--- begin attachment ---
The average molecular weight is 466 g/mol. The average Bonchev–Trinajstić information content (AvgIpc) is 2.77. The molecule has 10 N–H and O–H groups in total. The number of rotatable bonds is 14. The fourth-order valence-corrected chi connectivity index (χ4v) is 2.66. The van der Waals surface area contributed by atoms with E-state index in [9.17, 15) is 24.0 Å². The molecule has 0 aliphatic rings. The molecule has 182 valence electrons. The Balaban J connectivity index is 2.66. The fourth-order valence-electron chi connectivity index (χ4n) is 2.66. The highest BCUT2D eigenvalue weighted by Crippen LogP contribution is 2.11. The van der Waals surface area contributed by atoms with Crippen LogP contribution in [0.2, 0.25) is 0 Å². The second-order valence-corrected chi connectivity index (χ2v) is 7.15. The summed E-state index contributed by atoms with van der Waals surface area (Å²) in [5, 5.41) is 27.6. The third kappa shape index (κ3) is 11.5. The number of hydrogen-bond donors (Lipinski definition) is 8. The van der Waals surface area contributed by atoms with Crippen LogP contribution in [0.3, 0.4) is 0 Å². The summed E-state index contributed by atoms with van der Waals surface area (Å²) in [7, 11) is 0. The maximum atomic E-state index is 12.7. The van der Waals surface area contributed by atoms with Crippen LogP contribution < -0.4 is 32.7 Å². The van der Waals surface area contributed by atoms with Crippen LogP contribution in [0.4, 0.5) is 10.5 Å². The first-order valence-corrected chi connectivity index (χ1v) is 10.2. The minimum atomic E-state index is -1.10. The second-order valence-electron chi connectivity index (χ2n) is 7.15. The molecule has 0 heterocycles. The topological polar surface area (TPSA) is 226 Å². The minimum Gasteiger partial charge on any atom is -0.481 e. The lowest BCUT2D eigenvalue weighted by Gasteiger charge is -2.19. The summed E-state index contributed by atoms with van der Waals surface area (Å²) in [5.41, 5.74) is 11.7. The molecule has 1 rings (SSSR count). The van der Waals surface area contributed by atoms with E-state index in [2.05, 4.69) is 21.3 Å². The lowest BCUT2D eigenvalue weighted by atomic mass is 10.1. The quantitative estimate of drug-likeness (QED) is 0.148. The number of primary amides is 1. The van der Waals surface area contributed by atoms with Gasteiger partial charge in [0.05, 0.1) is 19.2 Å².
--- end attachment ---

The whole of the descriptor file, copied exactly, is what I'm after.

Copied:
The average molecular weight is 466 g/mol. The average Bonchev–Trinajstić information content (AvgIpc) is 2.77. The molecule has 10 N–H and O–H groups in total. The number of rotatable bonds is 14. The fourth-order valence-corrected chi connectivity index (χ4v) is 2.66. The van der Waals surface area contributed by atoms with E-state index in [9.17, 15) is 24.0 Å². The molecule has 0 aliphatic rings. The molecule has 182 valence electrons. The Balaban J connectivity index is 2.66. The fourth-order valence-electron chi connectivity index (χ4n) is 2.66. The highest BCUT2D eigenvalue weighted by Crippen LogP contribution is 2.11. The van der Waals surface area contributed by atoms with Crippen LogP contribution in [0.2, 0.25) is 0 Å². The second-order valence-corrected chi connectivity index (χ2v) is 7.15. The summed E-state index contributed by atoms with van der Waals surface area (Å²) in [5, 5.41) is 27.6. The third kappa shape index (κ3) is 11.5. The number of hydrogen-bond donors (Lipinski definition) is 8. The van der Waals surface area contributed by atoms with Crippen LogP contribution in [0.3, 0.4) is 0 Å². The summed E-state index contributed by atoms with van der Waals surface area (Å²) in [7, 11) is 0. The maximum atomic E-state index is 12.7. The van der Waals surface area contributed by atoms with Crippen LogP contribution < -0.4 is 32.7 Å². The van der Waals surface area contributed by atoms with Crippen LogP contribution in [0.4, 0.5) is 10.5 Å². The first-order valence-corrected chi connectivity index (χ1v) is 10.2. The minimum atomic E-state index is -1.10. The second-order valence-electron chi connectivity index (χ2n) is 7.15. The molecule has 0 heterocycles. The topological polar surface area (TPSA) is 226 Å². The minimum Gasteiger partial charge on any atom is -0.481 e. The lowest BCUT2D eigenvalue weighted by Gasteiger charge is -2.19. The summed E-state index contributed by atoms with van der Waals surface area (Å²) in [5.41, 5.74) is 11.7. The molecule has 1 rings (SSSR count). The van der Waals surface area contributed by atoms with E-state index in [2.05, 4.69) is 21.3 Å². The lowest BCUT2D eigenvalue weighted by atomic mass is 10.1. The quantitative estimate of drug-likeness (QED) is 0.148. The number of primary amides is 1. The van der Waals surface area contributed by atoms with Gasteiger partial charge in [0.05, 0.1) is 19.2 Å².